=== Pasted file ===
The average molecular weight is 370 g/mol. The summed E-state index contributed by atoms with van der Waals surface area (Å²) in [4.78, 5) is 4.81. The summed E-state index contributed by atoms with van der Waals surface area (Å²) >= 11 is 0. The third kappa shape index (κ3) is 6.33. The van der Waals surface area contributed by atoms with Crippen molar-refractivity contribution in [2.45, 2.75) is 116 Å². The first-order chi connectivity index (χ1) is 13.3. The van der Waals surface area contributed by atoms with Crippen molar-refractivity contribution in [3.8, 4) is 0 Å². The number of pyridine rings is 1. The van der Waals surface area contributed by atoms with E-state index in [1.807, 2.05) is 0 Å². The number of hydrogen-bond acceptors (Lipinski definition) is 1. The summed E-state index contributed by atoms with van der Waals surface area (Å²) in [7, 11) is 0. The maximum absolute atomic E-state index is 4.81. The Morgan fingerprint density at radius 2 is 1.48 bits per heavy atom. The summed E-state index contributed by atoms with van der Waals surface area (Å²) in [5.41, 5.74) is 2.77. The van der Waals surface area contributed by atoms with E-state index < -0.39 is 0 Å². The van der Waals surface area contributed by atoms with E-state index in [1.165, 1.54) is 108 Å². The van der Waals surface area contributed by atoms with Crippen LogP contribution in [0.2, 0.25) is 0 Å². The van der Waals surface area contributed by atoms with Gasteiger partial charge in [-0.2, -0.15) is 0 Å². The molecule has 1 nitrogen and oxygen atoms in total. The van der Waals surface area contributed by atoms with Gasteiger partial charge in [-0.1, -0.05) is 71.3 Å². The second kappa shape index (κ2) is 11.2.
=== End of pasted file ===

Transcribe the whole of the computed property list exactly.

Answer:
The average molecular weight is 370 g/mol. The summed E-state index contributed by atoms with van der Waals surface area (Å²) in [4.78, 5) is 4.81. The summed E-state index contributed by atoms with van der Waals surface area (Å²) >= 11 is 0. The third kappa shape index (κ3) is 6.33. The van der Waals surface area contributed by atoms with Crippen molar-refractivity contribution in [2.45, 2.75) is 116 Å². The first-order chi connectivity index (χ1) is 13.3. The van der Waals surface area contributed by atoms with Crippen molar-refractivity contribution in [3.8, 4) is 0 Å². The number of pyridine rings is 1. The van der Waals surface area contributed by atoms with E-state index in [1.807, 2.05) is 0 Å². The number of hydrogen-bond acceptors (Lipinski definition) is 1. The summed E-state index contributed by atoms with van der Waals surface area (Å²) in [7, 11) is 0. The maximum absolute atomic E-state index is 4.81. The Morgan fingerprint density at radius 2 is 1.48 bits per heavy atom. The summed E-state index contributed by atoms with van der Waals surface area (Å²) in [5.41, 5.74) is 2.77. The van der Waals surface area contributed by atoms with E-state index < -0.39 is 0 Å². The van der Waals surface area contributed by atoms with E-state index in [1.165, 1.54) is 108 Å². The van der Waals surface area contributed by atoms with Crippen LogP contribution in [0.2, 0.25) is 0 Å². The van der Waals surface area contributed by atoms with Gasteiger partial charge in [-0.2, -0.15) is 0 Å². The molecule has 1 nitrogen and oxygen atoms in total. The van der Waals surface area contributed by atoms with Gasteiger partial charge in [-0.1, -0.05) is 71.3 Å². The second kappa shape index (κ2) is 11.2.